Students Take Too Many Redundant Tests, Study Finds EdWeek: The comprehensive report by the Washington-based Council of the Great City Schools examines testing in 66 of the council's 68 member school districts, looking at the types of tests administered, their frequency, and how they are used. The findings are expected to add hard numbers and evidence to the fractious national debate around whether U.S. students are being overtested.
President Obama Calls To Curb Number Of Standardized Tests NPR: The Obama Administration has a plan to limit the number of standardized tests that children take. NPR's Rachel Martin speaks to correspondent Anya Kamenetz about what changes the efforts might bring.
Teaching Teachers To Teach: It's Not So Elementary NPR: How are great teachers created? Practice, practice, practice, says Deborah Ball, dean of the University of Michigan School of Education.
The Online College That's Helping Undocumented Students NPR: There are no federal laws in this country that prohibit undocumented students from enrolling in college. But few can afford it. Now, one online college is offering them an option.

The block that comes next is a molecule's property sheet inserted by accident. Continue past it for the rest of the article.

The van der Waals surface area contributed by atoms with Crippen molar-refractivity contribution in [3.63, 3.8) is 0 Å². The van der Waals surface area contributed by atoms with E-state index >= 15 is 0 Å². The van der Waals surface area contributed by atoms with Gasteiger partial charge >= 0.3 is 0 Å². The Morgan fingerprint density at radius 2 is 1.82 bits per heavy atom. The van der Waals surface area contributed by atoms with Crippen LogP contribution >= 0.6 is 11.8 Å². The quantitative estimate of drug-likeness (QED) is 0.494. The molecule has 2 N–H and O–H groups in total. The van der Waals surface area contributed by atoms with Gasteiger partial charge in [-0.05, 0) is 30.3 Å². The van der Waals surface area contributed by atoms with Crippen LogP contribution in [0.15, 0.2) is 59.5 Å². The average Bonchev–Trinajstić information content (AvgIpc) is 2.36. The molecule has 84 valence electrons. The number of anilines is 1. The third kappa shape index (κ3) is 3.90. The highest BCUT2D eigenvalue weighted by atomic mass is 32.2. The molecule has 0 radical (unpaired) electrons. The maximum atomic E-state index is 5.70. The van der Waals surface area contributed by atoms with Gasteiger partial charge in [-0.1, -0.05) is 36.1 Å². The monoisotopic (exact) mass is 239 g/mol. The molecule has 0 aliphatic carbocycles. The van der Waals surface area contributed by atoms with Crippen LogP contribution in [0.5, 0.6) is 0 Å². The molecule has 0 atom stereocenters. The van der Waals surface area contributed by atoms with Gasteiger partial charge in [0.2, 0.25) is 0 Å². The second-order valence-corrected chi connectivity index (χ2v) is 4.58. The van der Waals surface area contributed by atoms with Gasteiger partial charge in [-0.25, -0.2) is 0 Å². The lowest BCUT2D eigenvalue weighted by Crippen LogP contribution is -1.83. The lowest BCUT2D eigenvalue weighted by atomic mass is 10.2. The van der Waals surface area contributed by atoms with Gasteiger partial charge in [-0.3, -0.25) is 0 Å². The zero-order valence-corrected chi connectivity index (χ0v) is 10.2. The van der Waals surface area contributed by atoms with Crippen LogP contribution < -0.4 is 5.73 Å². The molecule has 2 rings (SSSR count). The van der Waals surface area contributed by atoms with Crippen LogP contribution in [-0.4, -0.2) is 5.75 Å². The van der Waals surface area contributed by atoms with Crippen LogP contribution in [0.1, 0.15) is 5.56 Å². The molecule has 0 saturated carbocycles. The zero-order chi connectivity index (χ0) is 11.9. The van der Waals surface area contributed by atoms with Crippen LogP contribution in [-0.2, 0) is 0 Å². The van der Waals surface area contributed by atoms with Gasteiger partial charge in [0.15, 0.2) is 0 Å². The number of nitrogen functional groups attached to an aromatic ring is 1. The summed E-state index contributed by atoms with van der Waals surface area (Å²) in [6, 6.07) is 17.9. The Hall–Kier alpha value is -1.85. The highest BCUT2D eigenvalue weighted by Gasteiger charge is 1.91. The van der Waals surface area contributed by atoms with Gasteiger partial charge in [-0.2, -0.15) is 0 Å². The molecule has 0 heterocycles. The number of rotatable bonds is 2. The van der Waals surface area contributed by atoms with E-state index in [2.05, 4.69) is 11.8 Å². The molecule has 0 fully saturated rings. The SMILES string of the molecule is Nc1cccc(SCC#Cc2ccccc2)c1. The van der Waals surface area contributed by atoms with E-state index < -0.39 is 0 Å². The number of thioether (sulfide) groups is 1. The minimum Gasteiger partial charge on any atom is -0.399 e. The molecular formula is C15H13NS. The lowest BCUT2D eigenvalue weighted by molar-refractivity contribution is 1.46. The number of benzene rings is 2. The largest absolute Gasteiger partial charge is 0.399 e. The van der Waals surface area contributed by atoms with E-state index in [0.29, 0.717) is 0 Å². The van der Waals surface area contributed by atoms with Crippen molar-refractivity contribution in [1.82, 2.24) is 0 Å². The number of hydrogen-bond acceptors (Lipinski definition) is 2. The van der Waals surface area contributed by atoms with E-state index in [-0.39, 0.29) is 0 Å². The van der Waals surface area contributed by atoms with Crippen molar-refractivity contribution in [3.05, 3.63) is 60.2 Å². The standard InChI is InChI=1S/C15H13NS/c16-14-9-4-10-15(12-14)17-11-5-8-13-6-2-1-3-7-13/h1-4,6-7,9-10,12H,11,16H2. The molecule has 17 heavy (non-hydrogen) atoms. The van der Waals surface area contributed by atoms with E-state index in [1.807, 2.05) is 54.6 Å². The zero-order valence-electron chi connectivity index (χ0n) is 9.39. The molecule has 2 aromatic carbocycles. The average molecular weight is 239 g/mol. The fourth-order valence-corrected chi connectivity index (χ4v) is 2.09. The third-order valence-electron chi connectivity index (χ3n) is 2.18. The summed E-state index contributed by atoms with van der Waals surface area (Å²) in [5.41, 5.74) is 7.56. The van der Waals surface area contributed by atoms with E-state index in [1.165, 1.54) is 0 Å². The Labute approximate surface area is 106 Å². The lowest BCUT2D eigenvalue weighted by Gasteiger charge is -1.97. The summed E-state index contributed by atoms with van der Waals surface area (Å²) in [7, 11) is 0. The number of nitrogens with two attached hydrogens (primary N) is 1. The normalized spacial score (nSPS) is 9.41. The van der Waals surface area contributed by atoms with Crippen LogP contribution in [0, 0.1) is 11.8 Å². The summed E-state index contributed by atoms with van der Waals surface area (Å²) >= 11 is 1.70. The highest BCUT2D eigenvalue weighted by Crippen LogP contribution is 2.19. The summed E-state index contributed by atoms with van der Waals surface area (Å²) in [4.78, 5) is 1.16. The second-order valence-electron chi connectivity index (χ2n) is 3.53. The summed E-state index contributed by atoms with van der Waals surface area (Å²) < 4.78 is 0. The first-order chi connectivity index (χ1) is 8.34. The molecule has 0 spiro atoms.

With Switch From Pencils To Computers, GED Gets Tougher For Inmates NPR: Formerly, the test to get a GED diploma was multiple-choice, and taken with a pencil. Not anymore: Now, it requires computer skills some inmates simply don't have.
Superintendents in Florida Say Tests Failed State’s Schools, Not Vice Versa NYT: Superintendents are arguing that student tests imported from Utah were flawed and should not be used to give schools A-to-F grades.